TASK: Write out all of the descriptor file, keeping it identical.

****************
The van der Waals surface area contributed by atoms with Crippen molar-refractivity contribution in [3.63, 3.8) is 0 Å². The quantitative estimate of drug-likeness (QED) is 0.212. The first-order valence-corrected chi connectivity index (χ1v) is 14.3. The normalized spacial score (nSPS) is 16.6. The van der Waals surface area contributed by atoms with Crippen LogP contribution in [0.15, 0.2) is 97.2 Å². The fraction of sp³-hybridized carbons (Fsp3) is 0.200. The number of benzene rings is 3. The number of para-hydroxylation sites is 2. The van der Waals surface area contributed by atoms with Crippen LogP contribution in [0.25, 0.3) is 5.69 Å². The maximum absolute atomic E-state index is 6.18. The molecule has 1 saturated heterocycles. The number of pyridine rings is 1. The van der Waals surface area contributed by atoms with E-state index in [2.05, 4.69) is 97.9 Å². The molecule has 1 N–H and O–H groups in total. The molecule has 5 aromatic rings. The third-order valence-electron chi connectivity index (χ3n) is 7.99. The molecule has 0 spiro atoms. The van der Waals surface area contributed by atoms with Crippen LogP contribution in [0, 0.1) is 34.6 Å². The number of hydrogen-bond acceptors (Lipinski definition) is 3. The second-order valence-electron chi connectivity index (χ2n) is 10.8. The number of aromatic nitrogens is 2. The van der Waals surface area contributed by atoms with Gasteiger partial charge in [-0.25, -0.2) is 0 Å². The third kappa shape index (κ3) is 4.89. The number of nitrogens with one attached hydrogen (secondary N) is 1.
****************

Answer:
The van der Waals surface area contributed by atoms with Crippen molar-refractivity contribution in [3.63, 3.8) is 0 Å². The quantitative estimate of drug-likeness (QED) is 0.212. The first-order valence-corrected chi connectivity index (χ1v) is 14.3. The normalized spacial score (nSPS) is 16.6. The van der Waals surface area contributed by atoms with Crippen LogP contribution in [0.15, 0.2) is 97.2 Å². The fraction of sp³-hybridized carbons (Fsp3) is 0.200. The number of benzene rings is 3. The number of para-hydroxylation sites is 2. The van der Waals surface area contributed by atoms with Crippen LogP contribution in [0.25, 0.3) is 5.69 Å². The maximum absolute atomic E-state index is 6.18. The molecule has 1 saturated heterocycles. The number of pyridine rings is 1. The van der Waals surface area contributed by atoms with E-state index in [2.05, 4.69) is 97.9 Å². The molecule has 1 N–H and O–H groups in total. The molecule has 5 aromatic rings. The third-order valence-electron chi connectivity index (χ3n) is 7.99. The molecule has 0 spiro atoms. The van der Waals surface area contributed by atoms with Crippen LogP contribution in [0, 0.1) is 34.6 Å². The number of hydrogen-bond acceptors (Lipinski definition) is 3. The second-order valence-electron chi connectivity index (χ2n) is 10.8. The number of aromatic nitrogens is 2. The van der Waals surface area contributed by atoms with Gasteiger partial charge in [-0.25, -0.2) is 0 Å². The third kappa shape index (κ3) is 4.89. The number of nitrogens with one attached hydrogen (secondary N) is 1.